Sunoco fire extinguished; responses studied

A student walks to Linwood Elementary School the morning after an overnight explosion at the Sunoco Marcus Hook refinery.

The fire that accompanied Sunday night's nerve-and-window-rattling explosion at the sprawling Sunoco refinery in Marcus Hook has finally been knocked down. Officials last night declared the fire out during their 10 o'clock briefing - nearly 24 hours after the first explosion rocked the facility and its neighbors.

Sunoco officials also said that they did not have a cause for the spectacular blaze, and were not certain when operations would return to normal.

No one was injured - a miracle to union officials, who said workers commonly patrol those grounds, and a relief to the many who grabbed their children and fled in the night.

"Everybody was panicked," said Donna Turner, 41, who lives near the site.

Even as others watched the flames from their lawns, Turner kept all the windows shut to protect her four children. Her husband, Clark, was at the refinery fighting the fire, and the only information she could get about what was happening was from television.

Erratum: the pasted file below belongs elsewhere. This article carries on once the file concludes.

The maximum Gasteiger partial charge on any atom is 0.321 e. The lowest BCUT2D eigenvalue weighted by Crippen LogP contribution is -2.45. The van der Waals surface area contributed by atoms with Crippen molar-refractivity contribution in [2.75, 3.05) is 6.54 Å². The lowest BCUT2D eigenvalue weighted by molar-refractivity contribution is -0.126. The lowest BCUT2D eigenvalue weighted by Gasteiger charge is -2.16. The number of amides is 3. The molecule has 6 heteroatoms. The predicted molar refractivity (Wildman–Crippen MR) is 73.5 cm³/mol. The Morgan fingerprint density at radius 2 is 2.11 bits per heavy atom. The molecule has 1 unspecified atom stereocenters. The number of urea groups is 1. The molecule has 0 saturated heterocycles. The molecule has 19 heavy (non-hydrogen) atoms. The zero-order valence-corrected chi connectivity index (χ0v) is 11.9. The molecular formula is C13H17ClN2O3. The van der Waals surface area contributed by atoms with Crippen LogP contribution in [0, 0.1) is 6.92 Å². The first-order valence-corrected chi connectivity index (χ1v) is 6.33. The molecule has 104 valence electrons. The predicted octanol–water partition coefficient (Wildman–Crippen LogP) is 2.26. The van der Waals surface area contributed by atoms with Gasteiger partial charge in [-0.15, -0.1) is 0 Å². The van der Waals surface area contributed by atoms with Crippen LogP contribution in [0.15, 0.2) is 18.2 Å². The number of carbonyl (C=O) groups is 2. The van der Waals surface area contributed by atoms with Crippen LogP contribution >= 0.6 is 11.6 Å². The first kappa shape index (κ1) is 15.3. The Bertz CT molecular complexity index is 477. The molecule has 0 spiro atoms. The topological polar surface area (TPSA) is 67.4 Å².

Yesterday, officials said no formal evacuation notices were given or needed.

The 781-acre Sunoco refinery is a maze of tanks, pipes, and smokestacks on the Pennsylvania-Delaware border, capable of refining and reprocessing 175,000 barrels of oil a day. The explosion occurred in Delaware.

Officials from that state said air monitors had not detected harmful byproducts from the fire. They said water drainage from the site, which caused a sheen on the Delaware River, was being controlled.

The blast occurred in a production area that makes ethylene, a common organic chemical produced from butane and often used to make other chemicals such as polyethylene, polypropylene, and ethylene glycol, otherwise known as antifreeze.